Zvonareva Shows She Still Knows How To Win

Vera Zvonareva (photo: @Formula_TX/Twitter)

ST. PETERSBURG/WASHINGTON, March 18, 2021 (by Michael Dickens)

Vera Zvonareva still knows what it takes to win. For her, sometimes, it’s mind over matter, but she’s willing to go the extra distance in order to beat a younger opponent with a better world ranking.

On Wednesday evening, the 36-year-old native of Moscow, Russia, married and mother of daughter Evelina, reached the quarterfinal round of the St. Petersburg Ladies Trophy at Sibur Arena in St. Petersburg, the Russian port city on the Baltic Sea.

Zvonareva’s 6-7 (6), 7-5, 7-6 (2) victory over third seed Fiona Ferro of France lasted three hours and 10 minutes. Both tie-break sets – the first and third – lasted more than an hour. Zvonareva capitalized on a couple of mini-breaks early and served out the victory with her fifth ace.

The quality of tennis displayed by the former World No. 2 was truly special. Zvonareva hit 38 winners to go with five aces and she broke Ferro’s serve four times in 11 tries. The Frenchwoman ended with 23 winners but committed 32 unforced errors. She converted just three of eight opportunities.

“It was definitely a tough match,” the 2010 Wimbledon and US Open finalist said. “I think we both are fighting for every point and hanging in there. I think I was able to play some good tennis when it mattered and I’m happy with the win. …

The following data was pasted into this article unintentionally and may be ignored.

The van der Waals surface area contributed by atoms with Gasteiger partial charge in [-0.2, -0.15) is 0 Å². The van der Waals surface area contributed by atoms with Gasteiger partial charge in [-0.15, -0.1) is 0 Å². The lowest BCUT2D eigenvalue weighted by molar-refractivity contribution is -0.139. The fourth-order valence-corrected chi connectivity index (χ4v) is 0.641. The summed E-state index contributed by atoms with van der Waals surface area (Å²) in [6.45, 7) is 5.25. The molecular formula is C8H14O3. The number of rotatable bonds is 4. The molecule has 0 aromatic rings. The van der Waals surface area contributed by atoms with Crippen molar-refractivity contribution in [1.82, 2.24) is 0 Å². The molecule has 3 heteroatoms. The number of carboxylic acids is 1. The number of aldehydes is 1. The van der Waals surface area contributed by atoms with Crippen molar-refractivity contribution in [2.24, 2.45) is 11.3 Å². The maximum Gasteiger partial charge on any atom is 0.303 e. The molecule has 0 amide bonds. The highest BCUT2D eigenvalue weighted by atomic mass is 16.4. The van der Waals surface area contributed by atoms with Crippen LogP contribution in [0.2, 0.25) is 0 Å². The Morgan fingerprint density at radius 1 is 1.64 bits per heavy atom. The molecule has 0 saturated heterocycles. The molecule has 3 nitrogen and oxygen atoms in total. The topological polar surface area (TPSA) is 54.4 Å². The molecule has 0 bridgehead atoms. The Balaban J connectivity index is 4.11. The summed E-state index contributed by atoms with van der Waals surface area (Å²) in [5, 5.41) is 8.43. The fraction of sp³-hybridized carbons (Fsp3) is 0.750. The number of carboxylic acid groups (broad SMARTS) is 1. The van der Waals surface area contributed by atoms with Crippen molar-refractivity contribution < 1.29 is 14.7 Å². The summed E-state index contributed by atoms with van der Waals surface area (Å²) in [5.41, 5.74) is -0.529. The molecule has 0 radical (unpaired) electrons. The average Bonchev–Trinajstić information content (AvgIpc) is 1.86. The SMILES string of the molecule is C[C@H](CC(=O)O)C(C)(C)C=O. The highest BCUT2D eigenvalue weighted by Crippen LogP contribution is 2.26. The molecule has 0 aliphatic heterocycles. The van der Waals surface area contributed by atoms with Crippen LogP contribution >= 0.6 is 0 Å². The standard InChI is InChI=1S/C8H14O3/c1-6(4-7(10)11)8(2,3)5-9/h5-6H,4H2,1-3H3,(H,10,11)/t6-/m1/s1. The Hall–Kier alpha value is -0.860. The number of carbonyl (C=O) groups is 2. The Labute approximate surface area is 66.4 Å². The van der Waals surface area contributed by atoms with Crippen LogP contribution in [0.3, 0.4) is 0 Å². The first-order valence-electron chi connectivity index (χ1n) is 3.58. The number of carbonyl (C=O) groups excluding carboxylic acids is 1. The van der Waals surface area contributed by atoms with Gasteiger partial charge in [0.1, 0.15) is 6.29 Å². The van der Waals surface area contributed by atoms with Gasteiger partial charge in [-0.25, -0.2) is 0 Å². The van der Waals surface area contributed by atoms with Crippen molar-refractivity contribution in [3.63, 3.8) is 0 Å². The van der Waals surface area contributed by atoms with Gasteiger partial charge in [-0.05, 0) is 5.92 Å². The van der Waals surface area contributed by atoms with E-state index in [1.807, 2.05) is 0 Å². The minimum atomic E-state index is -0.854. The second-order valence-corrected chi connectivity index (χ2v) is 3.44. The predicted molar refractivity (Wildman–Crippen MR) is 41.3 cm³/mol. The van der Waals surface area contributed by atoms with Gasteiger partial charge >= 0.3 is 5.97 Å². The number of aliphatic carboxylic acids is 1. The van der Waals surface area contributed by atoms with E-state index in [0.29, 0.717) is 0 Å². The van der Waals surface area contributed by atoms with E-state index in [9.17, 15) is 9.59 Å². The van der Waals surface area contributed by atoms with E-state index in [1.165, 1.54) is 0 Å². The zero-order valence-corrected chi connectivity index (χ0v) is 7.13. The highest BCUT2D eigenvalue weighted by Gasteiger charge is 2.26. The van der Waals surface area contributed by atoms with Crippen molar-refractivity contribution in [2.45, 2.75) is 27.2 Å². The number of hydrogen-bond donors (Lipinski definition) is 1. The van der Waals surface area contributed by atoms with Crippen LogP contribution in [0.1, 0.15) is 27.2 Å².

“It was nice to see some fans out there. I’m used to playing with nobody out there to watch us. It was great and support was on my side today.”

The No. 145 Zvonareva is into her first WTA-level quarterfinal since reaching the 2019 St. Petersburg semifinals. Her upset of the 43rd-ranked Ferro marks the first Top 50 victory for Zvonareva since beating Magda Linettte at last year’s Western & Southern Open in New York.

“I like to play indoors; I grew up playing indoors,” Zvonareva said during a post-match interview. “Here, I’m quite familiar with the tournament – I’ve played in it many times. The courts suit my game and I feel comfortable here.”